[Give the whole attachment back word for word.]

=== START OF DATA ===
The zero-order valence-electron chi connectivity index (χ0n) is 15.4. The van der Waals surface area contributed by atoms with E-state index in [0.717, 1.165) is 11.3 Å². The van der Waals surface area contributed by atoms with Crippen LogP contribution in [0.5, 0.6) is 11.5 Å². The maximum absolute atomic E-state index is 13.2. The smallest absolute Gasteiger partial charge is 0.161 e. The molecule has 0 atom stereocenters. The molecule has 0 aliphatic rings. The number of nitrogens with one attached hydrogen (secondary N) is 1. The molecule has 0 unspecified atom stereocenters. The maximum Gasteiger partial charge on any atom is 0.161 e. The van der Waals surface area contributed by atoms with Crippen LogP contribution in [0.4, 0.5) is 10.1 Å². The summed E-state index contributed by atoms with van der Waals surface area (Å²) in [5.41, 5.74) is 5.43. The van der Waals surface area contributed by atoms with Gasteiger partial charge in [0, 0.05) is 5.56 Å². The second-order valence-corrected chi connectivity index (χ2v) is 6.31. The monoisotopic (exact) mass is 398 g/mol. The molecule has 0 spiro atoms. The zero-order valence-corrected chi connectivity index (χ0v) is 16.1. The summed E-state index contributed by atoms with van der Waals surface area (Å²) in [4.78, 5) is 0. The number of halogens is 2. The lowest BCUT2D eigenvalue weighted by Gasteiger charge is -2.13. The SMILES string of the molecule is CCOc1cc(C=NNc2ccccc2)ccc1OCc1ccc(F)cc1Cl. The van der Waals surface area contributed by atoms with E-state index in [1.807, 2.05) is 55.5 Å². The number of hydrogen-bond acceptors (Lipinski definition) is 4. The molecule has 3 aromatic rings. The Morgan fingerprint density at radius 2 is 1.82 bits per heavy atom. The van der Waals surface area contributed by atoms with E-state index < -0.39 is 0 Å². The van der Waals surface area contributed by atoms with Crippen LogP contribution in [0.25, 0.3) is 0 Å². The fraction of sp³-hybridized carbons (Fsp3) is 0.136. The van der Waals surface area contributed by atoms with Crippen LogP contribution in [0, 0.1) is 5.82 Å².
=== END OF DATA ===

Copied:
The zero-order valence-electron chi connectivity index (χ0n) is 15.4. The van der Waals surface area contributed by atoms with E-state index in [0.717, 1.165) is 11.3 Å². The van der Waals surface area contributed by atoms with Crippen LogP contribution in [0.5, 0.6) is 11.5 Å². The maximum absolute atomic E-state index is 13.2. The smallest absolute Gasteiger partial charge is 0.161 e. The molecule has 0 atom stereocenters. The molecule has 0 aliphatic rings. The number of nitrogens with one attached hydrogen (secondary N) is 1. The molecule has 0 unspecified atom stereocenters. The maximum Gasteiger partial charge on any atom is 0.161 e. The van der Waals surface area contributed by atoms with Crippen LogP contribution in [0.4, 0.5) is 10.1 Å². The summed E-state index contributed by atoms with van der Waals surface area (Å²) in [5.41, 5.74) is 5.43. The van der Waals surface area contributed by atoms with Gasteiger partial charge in [0, 0.05) is 5.56 Å². The second-order valence-corrected chi connectivity index (χ2v) is 6.31. The monoisotopic (exact) mass is 398 g/mol. The molecule has 0 spiro atoms. The zero-order valence-corrected chi connectivity index (χ0v) is 16.1. The summed E-state index contributed by atoms with van der Waals surface area (Å²) in [4.78, 5) is 0. The number of halogens is 2. The lowest BCUT2D eigenvalue weighted by Gasteiger charge is -2.13. The SMILES string of the molecule is CCOc1cc(C=NNc2ccccc2)ccc1OCc1ccc(F)cc1Cl. The van der Waals surface area contributed by atoms with E-state index in [1.807, 2.05) is 55.5 Å². The number of hydrogen-bond acceptors (Lipinski definition) is 4. The molecule has 3 aromatic rings. The Morgan fingerprint density at radius 2 is 1.82 bits per heavy atom. The van der Waals surface area contributed by atoms with E-state index < -0.39 is 0 Å². The van der Waals surface area contributed by atoms with Crippen LogP contribution in [0.25, 0.3) is 0 Å². The fraction of sp³-hybridized carbons (Fsp3) is 0.136. The van der Waals surface area contributed by atoms with Crippen LogP contribution in [0, 0.1) is 5.82 Å².